Budget 2019: Should the collection of taxes be the point at which we talk about fairness, or should fairness be part of a completely different conversation, asks Grant Thornton tax partner Oksana Simonoff.
It’s counter-intuitive, but when we talk about tax fairness we aren’t really talking about tax. We’re really talking about politics, economics and how we view the world. Tax is just the mechanism to deliver a predetermined outcome.
But is fairness an appropriate way of thinking about how the tax system should be designed? Can tax even be fair at all? The idea of who should pay what share is so heavily contested, that the question must always be – fair for whom? And there’s a corollary to all of this, in that often targets of fairness campaigns get picked based on how easily they can be scapegoated as behaving in a way that people see as unfair.
Tax is based on fundamental principles that are thousands of years old. Historically we have always taxed things that can be seized, like bricks and mortar, for obvious reasons. Some, like anthropologist James C Scott from Yale University, have even theorised that we came to eat a lot of grain because, during the earliest development of agriculture a few thousand years ago, it was an easy type of produce for state makers to collect, as it stays above the ground, can be easily counted and matures all at the same time.
As a result, we came to organise our affairs around how the tax system works, in accordance with the letter of the law. No more, no less. But things like the evolution of digital value creation will completely upend all of that. Digitised businesses don’t necessarily have to have a presence in a country to operate there. While multinationals with huge resources have dominated the conversation around this, digitisation of the economy isn’t just for the big players –digital business models underpin multitudes of emerging businesses as well, and fragile lower margin startups.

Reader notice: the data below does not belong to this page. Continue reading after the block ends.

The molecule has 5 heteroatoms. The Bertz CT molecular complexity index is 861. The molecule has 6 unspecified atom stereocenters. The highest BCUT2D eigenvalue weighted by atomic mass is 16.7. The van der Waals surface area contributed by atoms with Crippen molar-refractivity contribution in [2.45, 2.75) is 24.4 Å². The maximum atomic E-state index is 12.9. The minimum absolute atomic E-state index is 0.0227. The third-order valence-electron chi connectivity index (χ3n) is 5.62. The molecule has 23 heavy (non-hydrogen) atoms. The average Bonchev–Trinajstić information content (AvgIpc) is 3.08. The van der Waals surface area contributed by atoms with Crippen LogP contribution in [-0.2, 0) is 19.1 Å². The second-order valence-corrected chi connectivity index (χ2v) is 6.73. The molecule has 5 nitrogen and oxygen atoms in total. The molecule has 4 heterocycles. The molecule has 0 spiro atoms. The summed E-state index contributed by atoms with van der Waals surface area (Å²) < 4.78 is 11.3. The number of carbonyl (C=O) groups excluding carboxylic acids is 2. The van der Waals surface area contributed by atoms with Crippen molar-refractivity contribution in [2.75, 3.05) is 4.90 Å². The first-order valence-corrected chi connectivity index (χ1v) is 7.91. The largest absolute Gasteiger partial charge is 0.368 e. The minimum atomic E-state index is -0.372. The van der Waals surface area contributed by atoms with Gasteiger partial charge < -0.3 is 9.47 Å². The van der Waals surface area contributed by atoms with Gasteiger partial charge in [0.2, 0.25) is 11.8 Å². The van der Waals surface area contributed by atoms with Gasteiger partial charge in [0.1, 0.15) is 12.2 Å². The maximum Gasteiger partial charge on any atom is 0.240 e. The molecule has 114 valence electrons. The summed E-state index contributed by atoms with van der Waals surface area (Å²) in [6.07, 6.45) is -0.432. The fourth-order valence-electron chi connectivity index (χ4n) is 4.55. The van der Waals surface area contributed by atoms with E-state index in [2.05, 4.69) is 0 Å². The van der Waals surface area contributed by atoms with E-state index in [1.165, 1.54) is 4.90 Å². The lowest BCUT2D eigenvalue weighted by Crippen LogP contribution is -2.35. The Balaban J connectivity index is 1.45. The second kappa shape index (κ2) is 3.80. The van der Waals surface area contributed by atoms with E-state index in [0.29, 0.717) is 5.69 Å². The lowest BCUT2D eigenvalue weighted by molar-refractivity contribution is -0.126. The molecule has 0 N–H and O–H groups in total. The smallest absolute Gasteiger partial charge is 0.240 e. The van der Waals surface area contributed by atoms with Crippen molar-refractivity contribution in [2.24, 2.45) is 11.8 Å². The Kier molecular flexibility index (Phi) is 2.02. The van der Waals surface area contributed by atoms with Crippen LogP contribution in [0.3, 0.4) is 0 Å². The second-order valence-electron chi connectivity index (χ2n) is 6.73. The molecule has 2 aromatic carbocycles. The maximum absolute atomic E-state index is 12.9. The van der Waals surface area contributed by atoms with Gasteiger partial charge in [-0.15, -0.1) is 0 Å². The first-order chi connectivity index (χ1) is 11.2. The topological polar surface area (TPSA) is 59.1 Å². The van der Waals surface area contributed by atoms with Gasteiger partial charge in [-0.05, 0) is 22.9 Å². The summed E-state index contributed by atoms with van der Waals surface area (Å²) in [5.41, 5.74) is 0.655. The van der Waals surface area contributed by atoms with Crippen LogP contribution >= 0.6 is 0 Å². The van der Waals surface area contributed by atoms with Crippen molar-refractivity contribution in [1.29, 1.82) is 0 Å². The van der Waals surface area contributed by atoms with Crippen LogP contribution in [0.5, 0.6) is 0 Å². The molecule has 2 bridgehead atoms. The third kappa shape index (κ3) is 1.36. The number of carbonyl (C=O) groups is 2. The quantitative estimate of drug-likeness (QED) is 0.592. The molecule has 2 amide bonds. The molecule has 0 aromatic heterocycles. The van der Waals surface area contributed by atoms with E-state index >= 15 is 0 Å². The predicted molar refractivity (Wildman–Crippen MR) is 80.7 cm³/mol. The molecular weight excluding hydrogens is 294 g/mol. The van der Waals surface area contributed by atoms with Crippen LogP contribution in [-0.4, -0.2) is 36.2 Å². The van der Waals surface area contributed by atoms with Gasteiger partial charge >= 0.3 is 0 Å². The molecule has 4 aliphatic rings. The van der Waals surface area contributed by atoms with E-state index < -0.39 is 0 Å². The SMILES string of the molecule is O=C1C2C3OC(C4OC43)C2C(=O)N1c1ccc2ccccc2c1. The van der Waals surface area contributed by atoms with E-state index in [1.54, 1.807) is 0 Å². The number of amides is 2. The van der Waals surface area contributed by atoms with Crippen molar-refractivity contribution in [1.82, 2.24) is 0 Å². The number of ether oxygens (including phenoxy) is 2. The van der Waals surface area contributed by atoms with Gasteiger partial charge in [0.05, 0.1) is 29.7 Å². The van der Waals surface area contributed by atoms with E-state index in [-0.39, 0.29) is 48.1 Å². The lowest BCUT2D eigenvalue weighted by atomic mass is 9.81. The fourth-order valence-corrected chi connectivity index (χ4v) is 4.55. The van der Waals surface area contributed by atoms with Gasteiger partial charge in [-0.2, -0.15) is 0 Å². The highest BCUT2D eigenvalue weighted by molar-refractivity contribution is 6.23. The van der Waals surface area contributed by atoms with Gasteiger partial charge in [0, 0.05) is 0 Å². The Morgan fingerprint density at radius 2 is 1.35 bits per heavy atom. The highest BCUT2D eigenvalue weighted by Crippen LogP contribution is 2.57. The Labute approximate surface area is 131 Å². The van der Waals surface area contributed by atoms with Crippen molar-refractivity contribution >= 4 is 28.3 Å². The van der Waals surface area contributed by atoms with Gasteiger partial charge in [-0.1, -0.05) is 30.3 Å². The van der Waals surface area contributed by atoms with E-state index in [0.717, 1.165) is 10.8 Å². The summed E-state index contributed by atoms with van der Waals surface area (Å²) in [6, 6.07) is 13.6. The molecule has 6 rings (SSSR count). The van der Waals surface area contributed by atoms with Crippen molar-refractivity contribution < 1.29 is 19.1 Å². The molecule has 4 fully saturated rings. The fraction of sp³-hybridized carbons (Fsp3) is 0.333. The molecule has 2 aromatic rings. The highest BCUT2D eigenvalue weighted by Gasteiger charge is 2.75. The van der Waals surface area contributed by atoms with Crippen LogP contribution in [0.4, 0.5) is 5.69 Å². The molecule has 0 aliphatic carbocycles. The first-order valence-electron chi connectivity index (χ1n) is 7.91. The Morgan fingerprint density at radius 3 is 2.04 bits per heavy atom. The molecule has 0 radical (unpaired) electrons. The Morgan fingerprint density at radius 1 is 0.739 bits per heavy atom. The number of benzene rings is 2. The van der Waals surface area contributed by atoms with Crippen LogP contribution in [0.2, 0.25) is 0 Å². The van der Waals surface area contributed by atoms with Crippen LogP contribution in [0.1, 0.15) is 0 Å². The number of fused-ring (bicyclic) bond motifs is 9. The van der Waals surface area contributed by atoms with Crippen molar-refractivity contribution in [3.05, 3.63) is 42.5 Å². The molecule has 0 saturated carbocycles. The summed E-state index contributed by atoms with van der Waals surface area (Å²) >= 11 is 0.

When it comes to a new idea like the digital services tax, we are all playing catch up. These ways of creating value and wealth have existed for a long time, untaxed. That’s a major reason why such a tax is now pitched more as a question of fairness than of revenue raising. After all, the revenue that actually gets raised will be negligible, at least in New Zealand. In a best-case scenario, it is expected to deliver about $80 million a year. But it hits targets like Google, Facebook, Amazon – companies who have built a reputation of being evil empires exploiting the ordinary consumer.
But can reforms like this actually be driven by fairness? Countries in Europe have come up with very blunt instruments for their digital services taxes; for example, France is pushing for 3% tax on turnover. But simply taxing 3% of turnover isn’t a particularly good tax solution, because it doesn’t take into account how value is created, and what you’re actually hoping to tax. It’s widely seen as a bad tax, and it will take years to come up with a better solution. We should also be deeply wary of taking aim at big players of overseas origin for more tax, because we’ll probably find tit for tat responses against our home-grown exporters.
As a tax advisor, I constantly hear an extraordinary amount of cynicism from my clients around digital services taxes, especially when they’re pushed under the pretext of fairness. There’s a huge uproar in corporate circles about such an approach, with claims they’ve been cast as characters in some great moral drama of tax. But everyone’s perception of fairness in the tax system will always directly relate to their own interests.
Fundamentally, the agenda of tax fairness is misguided, and we should be deeply sceptical of the principles underpinning it. No one, since the dawn of civilization, ever wanted their grain taken away from them, and presenting the issue in the moral light of fairness is not going to change that.
The recent Tax Working Group (TWG) report was a classic example of the fairness play. It was fundamentally aimed at fairness as a concept, and how the system should be reformed to become ‘more fair’ – that was even part of the title of the report. But in looking at the treatment of Goods and Services Tax, the TWG had an opportunity to consider fairness of outcome as something that can be achieved through the tax system.
It’s a widely acknowledged view that GST has unfair, regressive outcomes for those on lower incomes. If the TWG wanted to change outcomes on the basis of tax fairness, it was clear that something would have to be done about GST. We have the broadest GST system in the world at the moment, with 15% of absolutely everything consumed getting taxed. You may think it’s a fair tax because it taxes everyone the same. But in terms of fairness of outcomes, it fails, because lower income earners see a much greater share of their income disappear into government coffers than those who can afford to save and invest.
Put simply, there is no such thing as a fair tax. So if we want to accomplish anything in building a better society, we should focus our efforts on delivering fairer outcomes and leave the tax collector to their duties, benevolent or not.